Robotic surgery summary- September 2007

In September I performed 19 operations including 13 dvPs.
One simple prostatectomy was combined with a left inguinal hernia repair. This was the first time I had performed this combination, although I have performed close to 50 hernia repairs at the time of dvP.
The new thing to report is an improvement in continence that I have seen after adding a few sets of sutures to re-construct the pelvic anatomy after removal of the prostate and before the connection is made. I had been doing part of this since I read a paper from Rocco describing his procedure of repairing anatomy behind the connection of the bladder to the urethra. This addition has helped more men achieve quicker urinary control in my experience.
Dr. Tewari has added an additional technique to reconnect the anatomy in front of the connection site.
I have added some of my own modification and have seen a nice short term improvement in urinary control. The best part is that the cancer control has not been compromised in these patients and my positive margin rate has declined.

Experience matters for prostate cancer surgery

Study tracks ‘learning curve’ in prostate surgery –

In this study, experience was measured not by age or years as a surgeon but by the number of times doctors performed this operation.
“Advice for patients is to try to seek out experienced surgeons, and they’re likely to be ones who specialize in the procedure,” Andrew Vickers of Memorial Sloan-Kettering Cancer Center in New York City, one of the researchers, said in a telephone interview.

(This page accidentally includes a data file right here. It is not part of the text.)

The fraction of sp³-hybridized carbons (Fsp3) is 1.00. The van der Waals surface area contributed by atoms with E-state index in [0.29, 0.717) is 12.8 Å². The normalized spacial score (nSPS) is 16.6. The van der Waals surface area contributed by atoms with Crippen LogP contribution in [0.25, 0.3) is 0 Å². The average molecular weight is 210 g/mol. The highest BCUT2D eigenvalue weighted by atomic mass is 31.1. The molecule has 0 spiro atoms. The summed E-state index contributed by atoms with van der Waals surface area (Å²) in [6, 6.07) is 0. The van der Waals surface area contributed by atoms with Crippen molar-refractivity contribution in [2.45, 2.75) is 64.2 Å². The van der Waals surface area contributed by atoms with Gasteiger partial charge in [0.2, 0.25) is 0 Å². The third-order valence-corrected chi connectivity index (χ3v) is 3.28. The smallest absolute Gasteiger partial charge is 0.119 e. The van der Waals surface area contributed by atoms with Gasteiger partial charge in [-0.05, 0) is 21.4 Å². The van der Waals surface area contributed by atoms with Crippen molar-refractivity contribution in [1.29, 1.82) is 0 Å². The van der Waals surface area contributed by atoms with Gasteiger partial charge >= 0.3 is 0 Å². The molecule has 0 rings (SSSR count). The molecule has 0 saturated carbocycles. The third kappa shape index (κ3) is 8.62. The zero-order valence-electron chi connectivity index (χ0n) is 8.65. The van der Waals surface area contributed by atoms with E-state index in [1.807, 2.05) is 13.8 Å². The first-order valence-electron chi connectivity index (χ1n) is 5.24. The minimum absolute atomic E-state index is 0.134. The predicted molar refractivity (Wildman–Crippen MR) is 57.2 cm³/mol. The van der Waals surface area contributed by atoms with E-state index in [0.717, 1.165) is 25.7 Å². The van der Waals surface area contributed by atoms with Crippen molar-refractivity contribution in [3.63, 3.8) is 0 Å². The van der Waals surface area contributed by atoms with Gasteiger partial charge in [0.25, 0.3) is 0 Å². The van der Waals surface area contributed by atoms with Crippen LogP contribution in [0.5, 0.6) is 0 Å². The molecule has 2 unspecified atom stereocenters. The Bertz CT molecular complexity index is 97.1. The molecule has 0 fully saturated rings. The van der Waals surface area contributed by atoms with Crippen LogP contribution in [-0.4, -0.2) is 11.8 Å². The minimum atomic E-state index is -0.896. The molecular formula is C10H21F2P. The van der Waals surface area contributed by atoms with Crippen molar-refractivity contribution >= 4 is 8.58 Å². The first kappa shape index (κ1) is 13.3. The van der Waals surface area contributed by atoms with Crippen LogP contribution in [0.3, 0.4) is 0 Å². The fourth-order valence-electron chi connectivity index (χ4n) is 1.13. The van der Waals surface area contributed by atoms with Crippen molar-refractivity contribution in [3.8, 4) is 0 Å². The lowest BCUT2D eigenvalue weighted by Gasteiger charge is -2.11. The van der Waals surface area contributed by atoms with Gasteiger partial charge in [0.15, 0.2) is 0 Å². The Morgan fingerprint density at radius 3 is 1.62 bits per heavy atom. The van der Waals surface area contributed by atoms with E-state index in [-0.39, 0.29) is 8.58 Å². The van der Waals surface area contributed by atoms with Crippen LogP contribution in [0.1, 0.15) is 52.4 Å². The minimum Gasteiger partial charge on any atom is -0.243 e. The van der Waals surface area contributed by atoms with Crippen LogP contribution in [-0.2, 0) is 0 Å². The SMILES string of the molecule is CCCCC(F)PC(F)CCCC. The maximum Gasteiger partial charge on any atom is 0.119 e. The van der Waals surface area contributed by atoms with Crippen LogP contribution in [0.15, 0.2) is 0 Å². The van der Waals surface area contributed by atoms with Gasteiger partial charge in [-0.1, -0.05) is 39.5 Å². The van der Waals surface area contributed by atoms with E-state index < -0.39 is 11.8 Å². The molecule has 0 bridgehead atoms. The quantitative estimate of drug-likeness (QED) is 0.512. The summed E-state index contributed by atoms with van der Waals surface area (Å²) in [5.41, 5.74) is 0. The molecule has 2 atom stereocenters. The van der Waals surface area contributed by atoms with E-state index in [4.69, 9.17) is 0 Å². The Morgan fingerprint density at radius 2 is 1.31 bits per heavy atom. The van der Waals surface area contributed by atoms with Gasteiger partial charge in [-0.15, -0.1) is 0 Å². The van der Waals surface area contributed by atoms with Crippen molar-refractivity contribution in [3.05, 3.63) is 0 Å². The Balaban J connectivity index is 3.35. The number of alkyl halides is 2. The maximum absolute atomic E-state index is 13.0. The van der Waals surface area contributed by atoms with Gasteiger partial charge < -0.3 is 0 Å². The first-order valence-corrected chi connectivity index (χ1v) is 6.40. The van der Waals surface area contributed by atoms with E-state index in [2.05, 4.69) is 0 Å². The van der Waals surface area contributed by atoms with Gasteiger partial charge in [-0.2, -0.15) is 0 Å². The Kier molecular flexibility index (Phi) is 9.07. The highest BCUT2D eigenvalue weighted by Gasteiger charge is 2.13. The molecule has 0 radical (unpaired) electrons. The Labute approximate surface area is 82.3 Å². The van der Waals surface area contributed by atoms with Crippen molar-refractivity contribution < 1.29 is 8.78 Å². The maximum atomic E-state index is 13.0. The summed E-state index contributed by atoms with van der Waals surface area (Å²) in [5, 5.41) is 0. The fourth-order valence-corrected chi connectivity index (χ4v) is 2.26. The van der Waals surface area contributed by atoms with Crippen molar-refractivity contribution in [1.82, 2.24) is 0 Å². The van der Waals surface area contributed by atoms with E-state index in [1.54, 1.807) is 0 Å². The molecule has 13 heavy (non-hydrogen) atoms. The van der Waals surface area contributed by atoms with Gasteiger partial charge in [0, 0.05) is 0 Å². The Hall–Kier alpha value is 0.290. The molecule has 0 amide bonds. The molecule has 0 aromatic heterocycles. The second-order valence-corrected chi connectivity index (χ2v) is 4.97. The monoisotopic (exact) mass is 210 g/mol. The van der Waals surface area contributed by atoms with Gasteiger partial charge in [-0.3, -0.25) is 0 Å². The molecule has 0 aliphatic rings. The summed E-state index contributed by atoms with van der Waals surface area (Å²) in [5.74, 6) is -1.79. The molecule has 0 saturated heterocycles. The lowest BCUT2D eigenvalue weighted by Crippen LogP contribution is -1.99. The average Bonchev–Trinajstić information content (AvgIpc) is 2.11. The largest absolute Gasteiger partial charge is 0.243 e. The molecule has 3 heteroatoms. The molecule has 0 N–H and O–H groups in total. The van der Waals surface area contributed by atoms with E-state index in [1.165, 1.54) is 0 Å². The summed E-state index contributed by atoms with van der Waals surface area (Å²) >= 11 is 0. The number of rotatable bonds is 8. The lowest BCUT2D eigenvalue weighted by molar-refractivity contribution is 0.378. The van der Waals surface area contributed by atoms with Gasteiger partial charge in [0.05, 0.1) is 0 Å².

The researchers followed 7,765 prostate cancer patients who underwent an operation called radical prostatectomy performed by 72 surgeons at four U.S. academic medical centers in New York, Texas, Michigan and Ohio from 1987 to 2003.
As the number of times a doctor performed it increased, the number of patients who remained cancer-free five years after the surgery also rose, the researchers wrote in the Journal of the National Cancer Institute.
But at a certain point the improvement in surgical outcome topped out and stabilized regardless of how many more times a surgeon did the procedure.
“The learning curve for prostate cancer recurrence after radical prostatectomy was steep and did not start to plateau until a surgeon had completed approximately 250 prior operations,” the researchers wrote.

Surgeons should not be judged on their age or years of experience (35 years old and 8 years of experience for me), but by the number of prostates they have removed. This is one of many studies that shows better cure rates from more experienced surgeons.
This study looked at open surgeries, but I think robotics will also be similar. My personal numbers are over 500 prostatectomies of all types and over 350 robotic prostatectomies.